That same day, an Albuquerque High counselor suggested he take a class at Southwest Secondary charter school, which offers online courses for a fee of $200 per semester credit.
The student took the class over the weekend and showed up Monday with a transcript, showing he had completed senior English through the Northeast Heights charter school with a “C” grade.
That means the student will get to walk with his class Friday afternoon. And he appears to be one of hundreds of APS students who have earned online credits from the charter school.
“It sounds like a total scam. It’s the equivalent of me getting a three-year law degree on a 10-day Carnival cruise,” said APS board member Martin Esquivel, whose district includes Albuquerque High School.
“There is no way you can take that level of high school English in a weekend. It’s impossible. But more importantly, it’s undermining our school, it’s undermining our teachers who prepare curriculum and prepare their students.”
Although this student was from Albuquerque High School, Superintendent Winston Brooks noted that most APS students who earn credits through Southwest Secondary are from La Cueva and Eldorado high schools in the Northeast Heights.
“This is predominantly occurring in our more affluent high schools, and it’s not happening in some of our poorer high schools, which makes me worry about equity,” Brooks said. “So if you can afford the $200 you can buy your credit, and if you can’t, then you don’t. That seems to be hugely unfair and inequitable.”
Antonio Gonzales, the assistant principal at Albuquerque High who documented the incident, said it was frustrating for the student’s English teacher, who had worked hard with him and his parents to help him pass English and graduate on time.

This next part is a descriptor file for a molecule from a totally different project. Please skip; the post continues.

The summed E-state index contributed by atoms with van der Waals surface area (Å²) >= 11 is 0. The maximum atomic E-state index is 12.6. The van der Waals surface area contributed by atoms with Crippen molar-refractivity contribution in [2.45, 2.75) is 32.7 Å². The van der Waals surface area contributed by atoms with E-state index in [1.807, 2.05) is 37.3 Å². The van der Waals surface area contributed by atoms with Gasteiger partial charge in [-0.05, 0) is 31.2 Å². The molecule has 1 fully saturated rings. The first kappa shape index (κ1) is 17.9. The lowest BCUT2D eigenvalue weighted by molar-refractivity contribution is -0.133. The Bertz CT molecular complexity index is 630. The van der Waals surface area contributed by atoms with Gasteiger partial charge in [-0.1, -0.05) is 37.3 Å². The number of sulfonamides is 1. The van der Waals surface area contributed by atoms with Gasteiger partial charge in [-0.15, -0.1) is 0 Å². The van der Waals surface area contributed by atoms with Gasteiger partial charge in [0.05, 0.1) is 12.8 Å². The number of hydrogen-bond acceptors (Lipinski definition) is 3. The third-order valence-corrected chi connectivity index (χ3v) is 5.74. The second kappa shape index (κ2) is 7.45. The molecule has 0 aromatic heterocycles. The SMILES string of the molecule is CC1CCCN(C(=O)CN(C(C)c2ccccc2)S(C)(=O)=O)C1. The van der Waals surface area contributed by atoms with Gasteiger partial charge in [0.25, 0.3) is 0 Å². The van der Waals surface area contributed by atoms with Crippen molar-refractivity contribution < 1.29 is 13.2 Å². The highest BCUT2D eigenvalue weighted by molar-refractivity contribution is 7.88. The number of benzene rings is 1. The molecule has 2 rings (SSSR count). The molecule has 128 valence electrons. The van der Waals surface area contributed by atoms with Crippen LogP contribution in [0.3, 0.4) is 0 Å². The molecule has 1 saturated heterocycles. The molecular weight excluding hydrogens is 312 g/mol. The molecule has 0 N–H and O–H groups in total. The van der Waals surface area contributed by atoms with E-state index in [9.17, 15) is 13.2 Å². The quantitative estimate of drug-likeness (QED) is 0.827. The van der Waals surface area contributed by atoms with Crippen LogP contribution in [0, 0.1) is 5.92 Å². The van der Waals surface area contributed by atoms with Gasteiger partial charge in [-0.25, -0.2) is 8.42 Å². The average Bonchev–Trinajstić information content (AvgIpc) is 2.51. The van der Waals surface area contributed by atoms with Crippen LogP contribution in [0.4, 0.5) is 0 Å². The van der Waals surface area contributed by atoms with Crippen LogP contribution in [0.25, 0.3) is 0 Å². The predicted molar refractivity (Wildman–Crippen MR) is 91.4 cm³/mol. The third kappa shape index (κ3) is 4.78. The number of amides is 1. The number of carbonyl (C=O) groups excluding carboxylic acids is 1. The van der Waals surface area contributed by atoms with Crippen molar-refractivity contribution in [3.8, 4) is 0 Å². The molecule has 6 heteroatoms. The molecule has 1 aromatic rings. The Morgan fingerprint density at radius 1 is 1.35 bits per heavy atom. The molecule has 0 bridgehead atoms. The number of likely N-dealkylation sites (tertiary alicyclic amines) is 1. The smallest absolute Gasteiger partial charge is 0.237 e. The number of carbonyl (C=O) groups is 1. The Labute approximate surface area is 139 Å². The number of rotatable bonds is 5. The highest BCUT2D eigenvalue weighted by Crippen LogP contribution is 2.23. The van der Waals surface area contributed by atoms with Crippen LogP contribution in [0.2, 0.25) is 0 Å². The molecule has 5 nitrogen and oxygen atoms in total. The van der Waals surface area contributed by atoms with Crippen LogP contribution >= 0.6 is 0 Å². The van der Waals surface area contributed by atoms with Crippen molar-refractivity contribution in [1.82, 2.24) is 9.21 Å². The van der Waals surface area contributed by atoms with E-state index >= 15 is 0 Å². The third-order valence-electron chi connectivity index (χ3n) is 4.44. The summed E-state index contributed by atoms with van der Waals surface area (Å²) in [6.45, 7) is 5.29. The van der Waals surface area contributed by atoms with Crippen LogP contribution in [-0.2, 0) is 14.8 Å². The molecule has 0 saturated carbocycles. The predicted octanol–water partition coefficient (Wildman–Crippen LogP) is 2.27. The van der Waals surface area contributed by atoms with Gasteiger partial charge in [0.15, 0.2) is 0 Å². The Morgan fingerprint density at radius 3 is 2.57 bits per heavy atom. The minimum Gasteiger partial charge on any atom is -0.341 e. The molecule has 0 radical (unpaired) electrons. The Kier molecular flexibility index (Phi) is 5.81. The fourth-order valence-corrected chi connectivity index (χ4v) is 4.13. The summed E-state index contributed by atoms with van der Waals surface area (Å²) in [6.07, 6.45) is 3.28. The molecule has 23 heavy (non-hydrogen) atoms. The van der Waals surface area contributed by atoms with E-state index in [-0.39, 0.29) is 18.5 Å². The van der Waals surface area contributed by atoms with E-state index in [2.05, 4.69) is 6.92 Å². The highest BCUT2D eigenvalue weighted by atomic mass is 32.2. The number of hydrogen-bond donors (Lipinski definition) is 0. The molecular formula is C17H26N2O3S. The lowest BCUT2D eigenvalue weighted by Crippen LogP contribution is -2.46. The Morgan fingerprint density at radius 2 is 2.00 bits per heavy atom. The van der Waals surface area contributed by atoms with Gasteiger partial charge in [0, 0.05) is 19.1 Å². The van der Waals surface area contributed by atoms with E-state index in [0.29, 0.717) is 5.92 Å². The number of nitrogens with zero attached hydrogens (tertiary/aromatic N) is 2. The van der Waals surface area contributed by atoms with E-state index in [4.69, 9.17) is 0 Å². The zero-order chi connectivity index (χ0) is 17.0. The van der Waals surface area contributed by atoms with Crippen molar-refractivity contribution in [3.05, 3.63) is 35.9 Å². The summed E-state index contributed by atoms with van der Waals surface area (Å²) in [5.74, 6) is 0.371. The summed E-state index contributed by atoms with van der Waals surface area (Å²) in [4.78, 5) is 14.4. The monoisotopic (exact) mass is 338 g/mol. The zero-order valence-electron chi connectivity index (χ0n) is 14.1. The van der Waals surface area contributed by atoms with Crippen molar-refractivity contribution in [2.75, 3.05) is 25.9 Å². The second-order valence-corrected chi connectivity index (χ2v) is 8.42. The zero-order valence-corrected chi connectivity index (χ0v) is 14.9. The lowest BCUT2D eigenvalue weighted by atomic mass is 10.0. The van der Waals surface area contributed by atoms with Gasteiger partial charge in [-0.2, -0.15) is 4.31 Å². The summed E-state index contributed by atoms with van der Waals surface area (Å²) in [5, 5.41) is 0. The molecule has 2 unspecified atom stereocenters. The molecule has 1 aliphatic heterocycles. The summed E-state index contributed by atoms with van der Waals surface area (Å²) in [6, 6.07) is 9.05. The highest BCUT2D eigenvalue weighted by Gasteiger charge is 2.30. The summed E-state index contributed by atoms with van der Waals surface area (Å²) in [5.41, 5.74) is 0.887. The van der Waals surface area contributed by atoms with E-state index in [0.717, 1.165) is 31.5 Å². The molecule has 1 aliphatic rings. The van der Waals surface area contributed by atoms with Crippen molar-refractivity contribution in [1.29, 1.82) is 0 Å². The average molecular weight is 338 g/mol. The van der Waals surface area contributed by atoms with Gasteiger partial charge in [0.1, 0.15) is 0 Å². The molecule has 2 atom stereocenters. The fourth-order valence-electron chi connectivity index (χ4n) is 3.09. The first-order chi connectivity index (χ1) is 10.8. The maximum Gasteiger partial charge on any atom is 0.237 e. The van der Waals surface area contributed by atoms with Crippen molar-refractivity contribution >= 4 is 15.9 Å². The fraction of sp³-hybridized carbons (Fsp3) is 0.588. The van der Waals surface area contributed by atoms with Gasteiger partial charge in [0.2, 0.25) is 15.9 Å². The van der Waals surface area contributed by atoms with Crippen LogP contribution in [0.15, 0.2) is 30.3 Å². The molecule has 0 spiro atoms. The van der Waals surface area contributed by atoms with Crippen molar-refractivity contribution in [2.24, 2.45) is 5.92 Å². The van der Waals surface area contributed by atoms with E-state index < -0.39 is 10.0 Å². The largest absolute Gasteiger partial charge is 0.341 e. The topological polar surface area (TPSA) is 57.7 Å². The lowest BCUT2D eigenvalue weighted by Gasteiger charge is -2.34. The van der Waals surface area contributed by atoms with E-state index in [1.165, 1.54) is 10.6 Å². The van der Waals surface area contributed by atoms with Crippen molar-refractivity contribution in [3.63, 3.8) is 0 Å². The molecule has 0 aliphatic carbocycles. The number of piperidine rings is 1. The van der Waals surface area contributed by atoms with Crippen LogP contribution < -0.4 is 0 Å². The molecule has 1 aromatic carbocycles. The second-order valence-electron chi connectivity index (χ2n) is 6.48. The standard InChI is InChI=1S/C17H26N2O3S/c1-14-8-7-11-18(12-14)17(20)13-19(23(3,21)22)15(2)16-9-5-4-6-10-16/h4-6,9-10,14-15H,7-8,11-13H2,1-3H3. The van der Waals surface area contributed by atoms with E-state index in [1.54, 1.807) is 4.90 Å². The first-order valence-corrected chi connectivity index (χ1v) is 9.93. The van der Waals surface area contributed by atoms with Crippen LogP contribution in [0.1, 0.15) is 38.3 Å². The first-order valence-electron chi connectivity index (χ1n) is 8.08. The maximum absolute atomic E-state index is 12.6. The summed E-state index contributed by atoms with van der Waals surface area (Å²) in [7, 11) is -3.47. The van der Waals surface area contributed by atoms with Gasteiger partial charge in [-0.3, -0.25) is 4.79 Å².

“I think the best way I can articulate this is, this is the wind being taken out of our sails,” Gonzales said. “These teachers come in good faith to work every day to prepare students and when these kinds of things happen, it’s very demoralizing.”
Gonzales said he was immediately suspicious of the credit, and investigated whether he would have to accept it. But since Southwest Secondary is an accredited charter school, APS schools have no choice but to do so.
Brooks said he will look into whether the Albuquerque High counselor knew how quickly the class could be completed.
“If the counselor said, ‘there is a quick and dirty way that you can do this over the weekend,’ then that’s wrong, and we will deal with it,” Brooks said.
He said he plans to remind teachers, counselors and principals to steer students toward legitimate ways to make up credits.
Scott Glasrud, head administrator at Southwest Secondary, said the student’s situation is unusual, and that a weekend does sound like too little time to finish a semester’s worth of work.
However, Glasrud pulled up the student’s record and found he was logged into the class for 56 hours and 41 minutes over the course of the four days he was enrolled. Glasrud said he still thinks a weekend is too quick, but that the student did complete the essays and quizzes required to pass.
He added that 56 hours isn’t much less than a traditional semester class, and that the student had probably picked up some concepts in the traditional class he failed.
“When you look at real instructional time, the kid spent almost as much instructional time in this course, and this was the second time through,” Glasrud said.